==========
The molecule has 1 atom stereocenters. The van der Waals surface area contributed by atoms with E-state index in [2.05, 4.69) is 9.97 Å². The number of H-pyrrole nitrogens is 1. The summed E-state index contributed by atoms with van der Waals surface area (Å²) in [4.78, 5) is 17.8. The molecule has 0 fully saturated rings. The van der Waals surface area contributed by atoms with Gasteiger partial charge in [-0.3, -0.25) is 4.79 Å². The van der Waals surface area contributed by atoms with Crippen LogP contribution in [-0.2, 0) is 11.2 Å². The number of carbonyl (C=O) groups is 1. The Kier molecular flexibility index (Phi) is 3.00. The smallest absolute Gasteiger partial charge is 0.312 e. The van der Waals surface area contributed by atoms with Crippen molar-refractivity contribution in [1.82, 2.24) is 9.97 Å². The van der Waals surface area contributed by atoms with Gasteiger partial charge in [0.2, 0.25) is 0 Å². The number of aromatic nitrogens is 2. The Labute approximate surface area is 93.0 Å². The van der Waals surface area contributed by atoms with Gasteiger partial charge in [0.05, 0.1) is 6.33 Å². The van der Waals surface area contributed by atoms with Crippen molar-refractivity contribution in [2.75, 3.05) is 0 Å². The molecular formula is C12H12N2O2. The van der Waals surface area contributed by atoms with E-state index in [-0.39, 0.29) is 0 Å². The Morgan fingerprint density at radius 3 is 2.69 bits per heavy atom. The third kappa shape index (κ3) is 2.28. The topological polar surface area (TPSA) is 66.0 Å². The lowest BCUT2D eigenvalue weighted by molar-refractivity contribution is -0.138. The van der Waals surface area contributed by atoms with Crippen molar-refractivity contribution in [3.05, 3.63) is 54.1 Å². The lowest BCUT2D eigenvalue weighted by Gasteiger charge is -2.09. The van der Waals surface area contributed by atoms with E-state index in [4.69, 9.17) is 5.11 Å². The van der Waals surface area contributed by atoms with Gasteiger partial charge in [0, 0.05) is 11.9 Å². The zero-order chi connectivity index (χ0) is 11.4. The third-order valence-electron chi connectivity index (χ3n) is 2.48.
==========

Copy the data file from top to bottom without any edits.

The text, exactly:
The molecule has 1 atom stereocenters. The van der Waals surface area contributed by atoms with E-state index in [2.05, 4.69) is 9.97 Å². The number of H-pyrrole nitrogens is 1. The summed E-state index contributed by atoms with van der Waals surface area (Å²) in [4.78, 5) is 17.8. The molecule has 0 fully saturated rings. The van der Waals surface area contributed by atoms with Gasteiger partial charge in [-0.3, -0.25) is 4.79 Å². The van der Waals surface area contributed by atoms with Crippen LogP contribution in [-0.2, 0) is 11.2 Å². The number of carbonyl (C=O) groups is 1. The Kier molecular flexibility index (Phi) is 3.00. The smallest absolute Gasteiger partial charge is 0.312 e. The van der Waals surface area contributed by atoms with Crippen molar-refractivity contribution in [1.82, 2.24) is 9.97 Å². The van der Waals surface area contributed by atoms with Gasteiger partial charge in [0.2, 0.25) is 0 Å². The number of aromatic nitrogens is 2. The Labute approximate surface area is 93.0 Å². The van der Waals surface area contributed by atoms with Gasteiger partial charge in [0.05, 0.1) is 6.33 Å². The van der Waals surface area contributed by atoms with Crippen molar-refractivity contribution in [2.75, 3.05) is 0 Å². The molecular formula is C12H12N2O2. The van der Waals surface area contributed by atoms with E-state index in [-0.39, 0.29) is 0 Å². The Morgan fingerprint density at radius 3 is 2.69 bits per heavy atom. The third kappa shape index (κ3) is 2.28. The topological polar surface area (TPSA) is 66.0 Å². The lowest BCUT2D eigenvalue weighted by molar-refractivity contribution is -0.138. The van der Waals surface area contributed by atoms with Crippen molar-refractivity contribution in [3.05, 3.63) is 54.1 Å². The lowest BCUT2D eigenvalue weighted by Gasteiger charge is -2.09. The van der Waals surface area contributed by atoms with E-state index in [4.69, 9.17) is 5.11 Å². The van der Waals surface area contributed by atoms with Gasteiger partial charge in [0, 0.05) is 11.9 Å². The zero-order chi connectivity index (χ0) is 11.4. The third-order valence-electron chi connectivity index (χ3n) is 2.48.